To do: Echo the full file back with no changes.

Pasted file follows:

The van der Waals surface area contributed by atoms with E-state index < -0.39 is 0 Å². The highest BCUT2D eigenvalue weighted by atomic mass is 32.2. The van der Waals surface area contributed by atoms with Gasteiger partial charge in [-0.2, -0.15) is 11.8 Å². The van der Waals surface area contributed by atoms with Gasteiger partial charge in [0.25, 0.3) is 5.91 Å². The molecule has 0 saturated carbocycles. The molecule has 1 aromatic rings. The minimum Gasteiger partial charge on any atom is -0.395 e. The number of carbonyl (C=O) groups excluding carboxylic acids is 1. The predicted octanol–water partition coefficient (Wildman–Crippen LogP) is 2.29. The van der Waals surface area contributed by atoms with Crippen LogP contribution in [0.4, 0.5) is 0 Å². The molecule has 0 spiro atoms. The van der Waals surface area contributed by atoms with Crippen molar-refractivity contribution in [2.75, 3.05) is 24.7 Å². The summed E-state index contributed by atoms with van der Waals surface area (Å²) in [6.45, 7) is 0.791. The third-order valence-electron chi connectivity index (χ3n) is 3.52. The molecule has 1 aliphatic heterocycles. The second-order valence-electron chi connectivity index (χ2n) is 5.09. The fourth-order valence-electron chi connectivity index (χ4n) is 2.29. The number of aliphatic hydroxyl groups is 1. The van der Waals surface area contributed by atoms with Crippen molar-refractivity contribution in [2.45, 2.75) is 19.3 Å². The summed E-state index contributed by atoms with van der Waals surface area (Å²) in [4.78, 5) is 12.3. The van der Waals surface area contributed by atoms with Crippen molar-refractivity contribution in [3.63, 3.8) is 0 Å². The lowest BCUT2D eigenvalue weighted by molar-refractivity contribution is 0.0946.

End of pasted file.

The van der Waals surface area contributed by atoms with E-state index < -0.39 is 0 Å². The highest BCUT2D eigenvalue weighted by atomic mass is 32.2. The van der Waals surface area contributed by atoms with Gasteiger partial charge in [-0.2, -0.15) is 11.8 Å². The van der Waals surface area contributed by atoms with Gasteiger partial charge in [0.25, 0.3) is 5.91 Å². The molecule has 0 saturated carbocycles. The molecule has 1 aromatic rings. The minimum Gasteiger partial charge on any atom is -0.395 e. The number of carbonyl (C=O) groups excluding carboxylic acids is 1. The predicted octanol–water partition coefficient (Wildman–Crippen LogP) is 2.29. The van der Waals surface area contributed by atoms with Crippen LogP contribution in [0.4, 0.5) is 0 Å². The molecule has 0 spiro atoms. The van der Waals surface area contributed by atoms with Crippen molar-refractivity contribution in [2.75, 3.05) is 24.7 Å². The summed E-state index contributed by atoms with van der Waals surface area (Å²) in [6.45, 7) is 0.791. The third-order valence-electron chi connectivity index (χ3n) is 3.52. The molecule has 1 aliphatic heterocycles. The second-order valence-electron chi connectivity index (χ2n) is 5.09. The fourth-order valence-electron chi connectivity index (χ4n) is 2.29. The number of aliphatic hydroxyl groups is 1. The van der Waals surface area contributed by atoms with Crippen molar-refractivity contribution in [2.45, 2.75) is 19.3 Å². The summed E-state index contributed by atoms with van der Waals surface area (Å²) in [4.78, 5) is 12.3. The van der Waals surface area contributed by atoms with Crippen molar-refractivity contribution in [3.63, 3.8) is 0 Å². The lowest BCUT2D eigenvalue weighted by molar-refractivity contribution is 0.0946.